People interested in obtaining copies of a lapel pin which commemorates the 12/14/12 shooting incident at Sandy Hook Elementary School may do so by contacting David Rohner, the Central Connecticut State University student who had the pins created. The black, white, and gold-colored pin bears the Town of Newtown seal and holds the legend: “Forever In Our Hearts / Sandy Hook Elementary / Never Forget 12/14/12.” The pin also includes the twisted black ribbon which symbolizes the event. They are available for $5 each.
Over 300 high school students from a dozen schools in southwestern Connecticut will be participating in the 14th Annual Southern Connecticut Science & Engineering Fair. The fair, sponsored by the Southern Connecticut Science & Engineering Foundation (SCSEF), will be Saturday, February 8, from 8 am until 3 pm, at Newtown High School. Judges are sought who have a background in life, physical or social sciences, mathematics or engineering. Volunteers will be asked to judge five to eight projects or research proposals in Life Sciences, Physical Sciences, or Engineering. Their work will be done by 1 pm. The volunteers are welcome to stay for the event's awards ceremony as well as the keynote address by journalist, author and Emmy Award-winning TV host David Pogue.
Joined by State Department of Mental Health and Addiction Services (DMHAS) Commissioner Patricia Rehmer and state and local law enforcement officials at Capitol Region Mental Health Center, Governor Dannel P. Malloy today unveiled a comprehensive plan to focus significant attention and resources toward improving the mental health system for Connecticut citizens. The budget includes $250,000 for an anti-stigma campaign intended to promote an accepting environment where individuals suffering from mental illnesses will not be ashamed to seek treatment; $5 million, when fully annualized, to improve mental health services for underserved populations; and $2.2 million in new funding to support housing through Rental Assistance Program vouchers and services for 110 individuals with mental illness.
The Newtown Police Union has become the beneficiary of a private fundraising drive initiated by a student majoring in criminal justice at Central Connecticut State University in New Britain. In ceremonies held January 20 at the police station, CCSU student David Rohner presented to Daniel McAnaspie, the union’s vice president, a check for $12,500, representing money that Mr Rohner and others had raised by selling a lapel pin that commemorates 12/14 and the Town of Newtown.
With another snow storm in the books, town officials have once again needed to remind residents that for the safety of all concerned there are a number of ordinances and laws in effect concerning timely snow and ice removal from sidewalks, second exits and stairs, and vehicles. Officials are asking that residents and businesses with hydrants, dry hydrants and suppression tank plumbing fixtures consider helping firefighters by clearing those items of snow or accumulated ice. A reminder has also been issued concerning the illegality of shoveling, plowing or otherwise depositing snow or ice into roadways.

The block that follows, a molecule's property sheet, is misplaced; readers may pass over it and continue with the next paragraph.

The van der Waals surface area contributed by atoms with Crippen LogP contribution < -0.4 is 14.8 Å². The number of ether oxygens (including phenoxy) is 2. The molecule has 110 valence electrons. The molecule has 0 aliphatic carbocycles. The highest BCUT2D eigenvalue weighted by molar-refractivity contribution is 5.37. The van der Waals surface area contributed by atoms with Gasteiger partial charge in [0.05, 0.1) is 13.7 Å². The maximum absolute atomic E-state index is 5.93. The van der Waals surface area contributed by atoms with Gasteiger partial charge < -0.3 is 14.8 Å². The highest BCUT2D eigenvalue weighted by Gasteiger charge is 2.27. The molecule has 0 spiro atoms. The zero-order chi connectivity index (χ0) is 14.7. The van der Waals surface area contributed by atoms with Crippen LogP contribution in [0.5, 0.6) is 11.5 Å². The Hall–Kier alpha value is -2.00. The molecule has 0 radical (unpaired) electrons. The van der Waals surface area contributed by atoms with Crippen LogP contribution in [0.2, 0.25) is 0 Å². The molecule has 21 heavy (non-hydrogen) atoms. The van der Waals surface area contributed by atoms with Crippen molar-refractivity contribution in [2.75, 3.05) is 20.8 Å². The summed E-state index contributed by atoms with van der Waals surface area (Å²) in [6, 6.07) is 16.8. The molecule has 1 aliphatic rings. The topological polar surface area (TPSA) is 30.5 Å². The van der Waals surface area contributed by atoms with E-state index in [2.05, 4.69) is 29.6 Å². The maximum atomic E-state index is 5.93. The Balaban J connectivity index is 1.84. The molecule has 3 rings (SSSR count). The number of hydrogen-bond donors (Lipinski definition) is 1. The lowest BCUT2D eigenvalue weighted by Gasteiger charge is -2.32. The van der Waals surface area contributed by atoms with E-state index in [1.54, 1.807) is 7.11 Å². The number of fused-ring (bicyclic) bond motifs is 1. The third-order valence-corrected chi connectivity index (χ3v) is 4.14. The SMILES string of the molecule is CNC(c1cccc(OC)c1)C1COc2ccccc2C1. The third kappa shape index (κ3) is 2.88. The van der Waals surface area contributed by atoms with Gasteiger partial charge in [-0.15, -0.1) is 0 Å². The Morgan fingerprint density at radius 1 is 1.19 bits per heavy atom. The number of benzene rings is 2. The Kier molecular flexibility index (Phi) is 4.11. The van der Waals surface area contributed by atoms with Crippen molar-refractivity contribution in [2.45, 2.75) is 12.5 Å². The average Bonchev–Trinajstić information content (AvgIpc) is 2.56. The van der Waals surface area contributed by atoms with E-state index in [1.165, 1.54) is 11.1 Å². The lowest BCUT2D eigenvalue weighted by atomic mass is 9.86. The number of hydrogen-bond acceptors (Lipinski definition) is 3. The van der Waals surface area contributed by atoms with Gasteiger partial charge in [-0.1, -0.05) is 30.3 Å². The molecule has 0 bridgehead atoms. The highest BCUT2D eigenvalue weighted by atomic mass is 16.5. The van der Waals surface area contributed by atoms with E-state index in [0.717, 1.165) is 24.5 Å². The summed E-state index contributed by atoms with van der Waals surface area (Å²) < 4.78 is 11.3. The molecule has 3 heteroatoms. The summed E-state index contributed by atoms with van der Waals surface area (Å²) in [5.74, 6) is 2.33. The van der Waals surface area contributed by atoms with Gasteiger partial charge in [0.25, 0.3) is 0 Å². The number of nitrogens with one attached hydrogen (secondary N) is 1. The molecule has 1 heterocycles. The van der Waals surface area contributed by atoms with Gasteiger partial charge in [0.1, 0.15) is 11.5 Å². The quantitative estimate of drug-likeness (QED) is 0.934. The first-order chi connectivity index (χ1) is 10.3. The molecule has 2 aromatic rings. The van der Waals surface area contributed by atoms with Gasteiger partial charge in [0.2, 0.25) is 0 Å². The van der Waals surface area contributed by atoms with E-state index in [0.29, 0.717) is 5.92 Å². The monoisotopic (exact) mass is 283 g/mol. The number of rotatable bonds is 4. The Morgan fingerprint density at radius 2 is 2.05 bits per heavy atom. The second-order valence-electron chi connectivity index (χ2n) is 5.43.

The state Department of Transportation (DOT) is in the preliminary design stage of a traffic safety project that will create a conventional four-way signalized intersection of Church Hill Road, Commerce Road, and Edmond Road, a DOT official said this week. In that project, the southern end of Edmond Road would be shifted westward so that Edmond Road becomes part of a four-way intersection with the other two roads. The four roads now comprise a broadly offset intersection with the southern end of Edmond Road lying about 250 feet east of the northern end of Commerce Road. The area has one of the highest accident rates in the ten-town Housatonic Valley Regional Planning Area, resulting in the construction project to simplify traffic flow there.
The father of the gunman in the Sandy Hook Elementary School killings has agreed to help a Connecticut commission obtain his son’s school and medical records, which members hope can shed more light on the tragedy. Peter Lanza met for an hour Thursday, January 23, with Hamden Mayor Scott Jackson, chairman of the Sandy Hook Advisory Commission, which is investigating the events of 12/14. The commission held its latest meeting on January 24.
While some animals may bask in a bitter winter day, others would tell their owners how cold they are, if they could. Canine Advocates of Newtown President Virginia Jess agrees that some dogs may love the cold, “but not all,” she said. She has noticed her own dog’s discomfort. Of her 40-pound sheltie-collie mix, she said, “I know that when we walk our dog in the snow, she would pick up her feet and I would wipe them off, the salt gets in there.” She also warns, “Animals can get frostbite, too." Ms Jess keeps a towel with her as she walks the dog. “You need something to keep the snow out from between their paws and to keep out the salt and sand.” She has also purchased products that can help protect dog’s paws, which she recommends. Your Healthy Pet owner Mary Kay Novak also had recommendations.
The Sandy Hook Advisory Commission is scheduled to meet today at the Legislative Office Building in Hartford, where they will receive presentations from several experts regarding issues related to behavioral health and crisis counseling services.
A $2.2 million budget request for the Parks and Recreation Department represents a 1.1 percent increase for the 2014-15 fiscal year. Parks and Recreation Commission Chairman Ed Marks, who has spoken with First Selectman Pat Llodra as town budget discussions begin, said this week he believes “she is pleased with what we have submitted so far,” but is prepared to reduce the 1.1 percent as the funding request goes before town boards prior to a referendum.